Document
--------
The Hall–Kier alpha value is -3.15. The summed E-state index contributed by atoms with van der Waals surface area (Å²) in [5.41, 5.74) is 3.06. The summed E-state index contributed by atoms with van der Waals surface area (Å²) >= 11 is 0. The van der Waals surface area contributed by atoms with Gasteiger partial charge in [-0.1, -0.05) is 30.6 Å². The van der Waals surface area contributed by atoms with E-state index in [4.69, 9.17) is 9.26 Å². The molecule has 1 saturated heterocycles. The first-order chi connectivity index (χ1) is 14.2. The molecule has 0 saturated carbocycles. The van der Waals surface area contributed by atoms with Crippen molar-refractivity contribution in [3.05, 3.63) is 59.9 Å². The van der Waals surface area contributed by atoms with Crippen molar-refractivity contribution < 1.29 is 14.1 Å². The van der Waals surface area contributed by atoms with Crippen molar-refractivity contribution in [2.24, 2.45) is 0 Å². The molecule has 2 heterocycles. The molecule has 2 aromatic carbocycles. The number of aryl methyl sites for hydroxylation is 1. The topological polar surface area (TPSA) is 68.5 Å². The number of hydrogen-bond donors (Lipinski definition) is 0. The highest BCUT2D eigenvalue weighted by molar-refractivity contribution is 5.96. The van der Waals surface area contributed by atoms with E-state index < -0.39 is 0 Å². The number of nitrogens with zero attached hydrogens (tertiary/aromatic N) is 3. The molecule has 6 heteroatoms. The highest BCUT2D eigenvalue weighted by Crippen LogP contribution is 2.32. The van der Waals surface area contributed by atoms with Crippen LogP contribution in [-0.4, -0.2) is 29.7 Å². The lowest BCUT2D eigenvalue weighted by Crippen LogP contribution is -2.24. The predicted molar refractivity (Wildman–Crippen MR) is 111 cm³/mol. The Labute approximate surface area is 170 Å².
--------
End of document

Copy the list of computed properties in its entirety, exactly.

The Hall–Kier alpha value is -3.15. The summed E-state index contributed by atoms with van der Waals surface area (Å²) in [5.41, 5.74) is 3.06. The summed E-state index contributed by atoms with van der Waals surface area (Å²) >= 11 is 0. The van der Waals surface area contributed by atoms with Gasteiger partial charge in [-0.1, -0.05) is 30.6 Å². The van der Waals surface area contributed by atoms with E-state index in [4.69, 9.17) is 9.26 Å². The molecule has 1 saturated heterocycles. The first-order chi connectivity index (χ1) is 14.2. The molecule has 0 saturated carbocycles. The van der Waals surface area contributed by atoms with Crippen molar-refractivity contribution in [3.05, 3.63) is 59.9 Å². The van der Waals surface area contributed by atoms with Crippen molar-refractivity contribution < 1.29 is 14.1 Å². The van der Waals surface area contributed by atoms with Crippen molar-refractivity contribution in [2.24, 2.45) is 0 Å². The molecule has 2 heterocycles. The molecule has 2 aromatic carbocycles. The number of aryl methyl sites for hydroxylation is 1. The topological polar surface area (TPSA) is 68.5 Å². The number of hydrogen-bond donors (Lipinski definition) is 0. The highest BCUT2D eigenvalue weighted by molar-refractivity contribution is 5.96. The van der Waals surface area contributed by atoms with E-state index < -0.39 is 0 Å². The number of nitrogens with zero attached hydrogens (tertiary/aromatic N) is 3. The molecule has 6 heteroatoms. The highest BCUT2D eigenvalue weighted by Crippen LogP contribution is 2.32. The van der Waals surface area contributed by atoms with Crippen LogP contribution in [-0.4, -0.2) is 29.7 Å². The lowest BCUT2D eigenvalue weighted by Crippen LogP contribution is -2.24. The predicted molar refractivity (Wildman–Crippen MR) is 111 cm³/mol. The Labute approximate surface area is 170 Å².